“El Paso is a different place from other parts of the country. The flow of immigrants is our lifeblood. In 2014 there were many families coming through from Central America. INS was going to release three hundred of them. They notified non-profits and aid groups. INS knew the community could find places to put people up overnight, and that was preferred to putting three hundred people on the street.”
Melissa Lopez is Executive Director of Diocesan Migrant and Refugee Service (DMRS), the largest legal service immigration provider in West Texas and New Mexico. DMRS’s staff of seven attorneys and ten paraprofessionals provides services to those applying for immigration and a variety of community education programs.
Although a ministry of the Catholic Church in El Paso, DMRS receives funding from a variety of sources including federal grants for refugee settlement, the Texas Access to Justice Foundation, the State Attorney General’s office, United Way, and small local contributors. “We are lucky in the diversity of our funding.”
DMRS is one component of a complex web of interests and organizations dealing with immigration along our Mexican border. One major focus is unaccompanied alien children. DMRS offers ‘Know Your Rights’ presentations and individual screenings to assess potential legal status. If they determine a child may be eligible for immigration relief, they can provide legal representation. However, the tangle of immigration regulation prohibits DMRS from providing direct representation to adults. Instead, they offer legal referrals and refugee resettlement services; including financial, job, and work permit assistance.
I wondered how illegals felt safe coming to a public place for services. “We have attorneys on site who know our client’s rights. We’ve established good working relationships with the law enforcement organizations. It would be a publicity nightmare for them to pick up people here. El Paso is riddled with law enforcement agencies with different responsibilities. We all respect the role that each of us plays in the process. A few weeks ago there were reports that law enforcement officials were sitting outside our building. I called the agency and addressed the issue immediately. ‘If you come down here, it would not go well.’ That is the first time we’ve had an incident in almost thirty years.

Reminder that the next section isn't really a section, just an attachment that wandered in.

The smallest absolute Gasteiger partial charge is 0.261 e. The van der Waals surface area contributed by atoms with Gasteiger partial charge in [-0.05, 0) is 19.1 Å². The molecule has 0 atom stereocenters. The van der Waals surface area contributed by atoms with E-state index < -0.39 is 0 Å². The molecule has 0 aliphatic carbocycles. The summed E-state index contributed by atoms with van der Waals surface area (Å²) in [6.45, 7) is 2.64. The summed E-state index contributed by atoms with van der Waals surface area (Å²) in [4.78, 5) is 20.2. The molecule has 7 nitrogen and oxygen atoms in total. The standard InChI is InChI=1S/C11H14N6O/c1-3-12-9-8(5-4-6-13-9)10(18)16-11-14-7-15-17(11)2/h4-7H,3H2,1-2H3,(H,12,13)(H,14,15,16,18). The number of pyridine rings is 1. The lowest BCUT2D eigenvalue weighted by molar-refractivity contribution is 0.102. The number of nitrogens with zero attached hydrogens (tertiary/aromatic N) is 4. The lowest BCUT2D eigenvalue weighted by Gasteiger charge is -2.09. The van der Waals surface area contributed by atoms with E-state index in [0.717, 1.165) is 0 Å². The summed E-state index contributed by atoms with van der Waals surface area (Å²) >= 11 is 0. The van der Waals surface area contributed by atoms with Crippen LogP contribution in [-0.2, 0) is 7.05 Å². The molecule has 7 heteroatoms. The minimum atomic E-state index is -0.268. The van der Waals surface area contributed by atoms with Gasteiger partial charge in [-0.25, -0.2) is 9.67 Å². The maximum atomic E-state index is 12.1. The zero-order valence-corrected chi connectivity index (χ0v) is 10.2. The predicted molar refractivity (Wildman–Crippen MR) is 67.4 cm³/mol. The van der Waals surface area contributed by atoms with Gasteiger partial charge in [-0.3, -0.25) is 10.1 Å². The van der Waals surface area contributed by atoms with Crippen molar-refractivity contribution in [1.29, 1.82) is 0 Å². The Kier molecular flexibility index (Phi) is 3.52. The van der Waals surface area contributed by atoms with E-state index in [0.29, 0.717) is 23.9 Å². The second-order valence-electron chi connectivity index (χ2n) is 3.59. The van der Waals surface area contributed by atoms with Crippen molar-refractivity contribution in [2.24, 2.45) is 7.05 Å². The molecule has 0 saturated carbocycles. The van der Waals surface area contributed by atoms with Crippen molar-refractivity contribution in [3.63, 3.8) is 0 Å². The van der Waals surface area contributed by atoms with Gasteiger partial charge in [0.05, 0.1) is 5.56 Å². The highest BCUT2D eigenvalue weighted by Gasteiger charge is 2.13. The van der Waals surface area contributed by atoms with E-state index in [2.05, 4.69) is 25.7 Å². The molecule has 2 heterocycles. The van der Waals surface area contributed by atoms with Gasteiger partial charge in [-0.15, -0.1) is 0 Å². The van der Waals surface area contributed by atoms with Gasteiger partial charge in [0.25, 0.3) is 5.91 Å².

“The biggest issue we are seeing is more unaccompanied minors. There is the misconception that everyone came in 2014, but they are still coming. The violence in some parts of Central America has only gotten worse, not better.
“Nationally, we keep coming back to the same thing. There is a strong need for immigration reform. No matter what side of the issue we are on, at a minimum we need a better system. That is becoming more and more apparent as time passes. Obama initiated executive action because there has been no change in immigration since 1996. The system has been flawed for many, many years and not been tackled in a comprehensive way in a very long time.
In the past decade, the United States has reinforced our border. The fence is nearly continuous from California east. How does the reinforced border affect DMRS’ work? “Every once in a while Border Patrol will stress enforcement of a particular area. When they do that, patterns shift. If they make it difficult for Central American people to enter through El Paso, they keep going and try to enter through Arizona. The issue is more complex than people think. If it were just economic, the motivation to get in would not be as great as it is. When they can’t in at one port, people try other areas.”
How will we live tomorrow?
“If we continue in our current pattern of ignoring immigration issues, we are going to see things get worse. My fear is, everyone you return who has a legitimate fear for their life is being returned to harm’s way. Many of them return and are killed.
“I would like to be able to have a true conversation on both sides of this issue. The reality is scary that we can’t have this conversation.
“We can have a more humane immigration system, one that is less black and white and takes into account an individual’s achievements. An outstanding person should be able to come here and participate on their merits. I worry about what will happen in the U.S. if we cannot be more compassionate toward our immigrants.”